Item description for I Carry A Hammer In My Pocket For Occasions Such As These (American Readers Series) by Anthony Tognazzini...
"Reading Anthony Tognazzini is like having a surprise party thrown in your honor on every page. I Carry A Hammer In My Pocket For Occasions Such As These turns cartwheels, plants daisies, and sings love songs in honor of all that is strange, sad, serious, and sublime about being alive."-Myla Goldberg, author of Bee Season
I Carry A Hammer In My Pocket For Occasions Such As These is a collection of fifty-seven pieces that range in length from compressed paragraphs to ten-page stories. Characters, voices, and surreal scenarios are unified in a playful vision of the world sustained by metaphor, memory, cartoon, tragedy, love story, and song.
Speed and brevity are a large part of the collection's design. In a culture where attention spans are shorter and more fractured, the need for a literature for the subway and the waiting room-something to resonate in the smaller gaps of our lives-is emerging. To this end, I Carry A Hammer In My Pocket For Occasions Such As These is quick, colloquial, and comic, yet challenges readers to think. It offers-at a glance-a journey into a fictional world that is poetic and narrative, fantastic and familiar, accessible and adventurous.
Although I was never an early riser, my father always counseled me to rise with the sun. "Early bird gets the worm!" he told me. "Sure," I said, "but the worm who sleeps late, lives."
Anthony Tognazzini lives in New York City, where he makes his living as a teacher and freelance journalist. His awards include an AWP Award, an Academy of American Poets prize, a Greer Artist Foundation Fellowship, and a Hemingway Fellowship.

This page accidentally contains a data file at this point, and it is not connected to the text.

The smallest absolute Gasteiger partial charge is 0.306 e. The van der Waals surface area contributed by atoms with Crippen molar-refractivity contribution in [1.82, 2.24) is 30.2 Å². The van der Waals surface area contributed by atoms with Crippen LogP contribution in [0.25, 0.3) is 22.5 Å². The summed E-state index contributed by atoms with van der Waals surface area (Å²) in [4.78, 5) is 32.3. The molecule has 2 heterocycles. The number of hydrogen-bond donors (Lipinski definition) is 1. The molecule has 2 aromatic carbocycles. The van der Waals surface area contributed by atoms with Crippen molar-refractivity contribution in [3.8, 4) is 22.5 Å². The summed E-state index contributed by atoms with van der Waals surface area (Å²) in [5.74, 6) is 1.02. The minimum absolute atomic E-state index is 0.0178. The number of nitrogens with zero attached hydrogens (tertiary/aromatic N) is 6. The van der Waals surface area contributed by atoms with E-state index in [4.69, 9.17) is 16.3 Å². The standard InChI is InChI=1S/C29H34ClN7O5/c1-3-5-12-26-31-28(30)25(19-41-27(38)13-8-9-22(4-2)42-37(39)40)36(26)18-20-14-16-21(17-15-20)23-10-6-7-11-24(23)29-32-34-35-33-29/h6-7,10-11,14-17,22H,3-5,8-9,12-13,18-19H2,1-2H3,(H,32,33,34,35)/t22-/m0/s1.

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Est. Packaging Dimensions: Length: 9.4" Width: 6.9" Height: 0.7" Weight: 0.65 lbs.
Release Date Apr 1, 2007
Publisher BOA Editions Ltd.
ISBN 1929918909 ISBN13 9781929918904
Availability 2 units. Availability accurate as of Jan 17, 2017 09:05.
Usually ships within one to two business days from La Vergne, TN.
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More About Anthony Tognazzini
Anthony Tognazzini has appeared in Quarterly West, Double Room, Pindeldyboz, Hayden's Ferry Review, Mississippi Review, Salt Hill, and Alaska Quarterly Review, among others. He has received a Pushcart nomination, an award from the Academy of American Poets, and fellowships to the Prague Summer Writers' Workshop and Ledig House Writer's Colony. He holds an MFA from Indiana University.
Reviews - What do customers think about I Carry A Hammer In My Pocket For Occasions Such As These (American Readers Series)?
Doomed! Sep 18, 2008
Every story even the happy stories captured the essence of utter doom. This collection was written in a way that turns the thought of the reader. In my case I felt deep sadness for the characters and their eventual destiny. Yet, while reading I was also brought to a certain kind of ecstasy. This feeling was during the process of the performance before the point of eventual doom. After my experience with this book I learned what one understands is not only what is written on a page or what is seen in the mind. Understanding can be whispered to the heart. Truth can be felt in deep wires of the brain and the bones. Done in a way only a talented author such as Anthony Tognazzini can achieve. I liked and enjoyed.
Hip, smart punchy flash fiction Aug 7, 2008
Here's a guy who knows how to pack a punch in one page, or even less. Read the title piece, for example. Oh, yeah. Interestingly enough, he has a few longer pieces in this collection (maybe 3 or 4) and for me, while they're competent, they just don't have the same oomph the shorter pieces do.
You have to be really inventive to do flash fiction, and for sure, Mr. Tognazzini is in that category. Once you move into longer form fiction, narrative takes over (it has to; no choice in the matter) and that's a totally different type of writing--or usually is, anyway. Flash has its own unwritten 'rules', for lack of a better term, and they're chock full of the need for intense imagination.
Lots of really good stuff here. Two of the author's pieces in this collection were originally in a great flash fiction anthology called PP/FF, which I strongly recommend; another (the title piece) was in the anthology Mammoth Book of Sudden Stories, another superb flash fiction anthology.
Watch for more stuff from this guy; he knows how to do the flash thing, for sure.